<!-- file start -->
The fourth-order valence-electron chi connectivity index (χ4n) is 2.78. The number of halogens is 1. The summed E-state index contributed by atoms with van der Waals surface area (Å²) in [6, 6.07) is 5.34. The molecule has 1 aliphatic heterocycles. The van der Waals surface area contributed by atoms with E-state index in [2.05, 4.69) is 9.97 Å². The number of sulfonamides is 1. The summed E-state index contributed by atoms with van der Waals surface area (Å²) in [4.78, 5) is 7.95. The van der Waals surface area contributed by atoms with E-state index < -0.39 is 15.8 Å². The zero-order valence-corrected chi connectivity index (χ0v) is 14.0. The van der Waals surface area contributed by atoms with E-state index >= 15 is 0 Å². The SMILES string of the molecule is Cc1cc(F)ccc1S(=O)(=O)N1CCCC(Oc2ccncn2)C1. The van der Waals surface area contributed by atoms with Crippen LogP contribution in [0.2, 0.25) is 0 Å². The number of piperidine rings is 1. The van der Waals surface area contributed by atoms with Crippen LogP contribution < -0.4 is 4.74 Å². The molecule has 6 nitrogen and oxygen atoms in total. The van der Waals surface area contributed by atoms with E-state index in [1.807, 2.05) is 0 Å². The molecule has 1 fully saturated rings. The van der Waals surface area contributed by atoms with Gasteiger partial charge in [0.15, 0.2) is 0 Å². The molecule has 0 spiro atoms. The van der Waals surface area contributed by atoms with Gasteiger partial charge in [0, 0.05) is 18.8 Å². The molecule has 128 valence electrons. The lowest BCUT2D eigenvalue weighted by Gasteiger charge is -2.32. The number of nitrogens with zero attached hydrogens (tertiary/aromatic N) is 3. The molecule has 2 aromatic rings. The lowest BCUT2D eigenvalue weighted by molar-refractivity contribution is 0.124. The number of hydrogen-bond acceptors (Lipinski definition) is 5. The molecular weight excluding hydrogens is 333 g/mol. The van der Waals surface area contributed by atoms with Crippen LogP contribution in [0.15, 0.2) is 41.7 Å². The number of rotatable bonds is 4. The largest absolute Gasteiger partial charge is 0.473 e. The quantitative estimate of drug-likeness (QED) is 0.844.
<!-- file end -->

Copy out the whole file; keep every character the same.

The fourth-order valence-electron chi connectivity index (χ4n) is 2.78. The number of halogens is 1. The summed E-state index contributed by atoms with van der Waals surface area (Å²) in [6, 6.07) is 5.34. The molecule has 1 aliphatic heterocycles. The van der Waals surface area contributed by atoms with E-state index in [2.05, 4.69) is 9.97 Å². The number of sulfonamides is 1. The summed E-state index contributed by atoms with van der Waals surface area (Å²) in [4.78, 5) is 7.95. The van der Waals surface area contributed by atoms with E-state index < -0.39 is 15.8 Å². The zero-order valence-corrected chi connectivity index (χ0v) is 14.0. The van der Waals surface area contributed by atoms with E-state index >= 15 is 0 Å². The SMILES string of the molecule is Cc1cc(F)ccc1S(=O)(=O)N1CCCC(Oc2ccncn2)C1. The van der Waals surface area contributed by atoms with Crippen LogP contribution in [0.2, 0.25) is 0 Å². The number of piperidine rings is 1. The van der Waals surface area contributed by atoms with Crippen LogP contribution < -0.4 is 4.74 Å². The molecule has 6 nitrogen and oxygen atoms in total. The van der Waals surface area contributed by atoms with E-state index in [1.807, 2.05) is 0 Å². The molecule has 1 fully saturated rings. The van der Waals surface area contributed by atoms with Gasteiger partial charge in [0.15, 0.2) is 0 Å². The molecule has 0 spiro atoms. The van der Waals surface area contributed by atoms with Gasteiger partial charge in [0, 0.05) is 18.8 Å². The molecule has 128 valence electrons. The lowest BCUT2D eigenvalue weighted by Gasteiger charge is -2.32. The number of nitrogens with zero attached hydrogens (tertiary/aromatic N) is 3. The molecule has 2 aromatic rings. The lowest BCUT2D eigenvalue weighted by molar-refractivity contribution is 0.124. The number of hydrogen-bond acceptors (Lipinski definition) is 5. The molecular weight excluding hydrogens is 333 g/mol. The van der Waals surface area contributed by atoms with Crippen LogP contribution in [0.15, 0.2) is 41.7 Å². The number of rotatable bonds is 4. The largest absolute Gasteiger partial charge is 0.473 e. The quantitative estimate of drug-likeness (QED) is 0.844.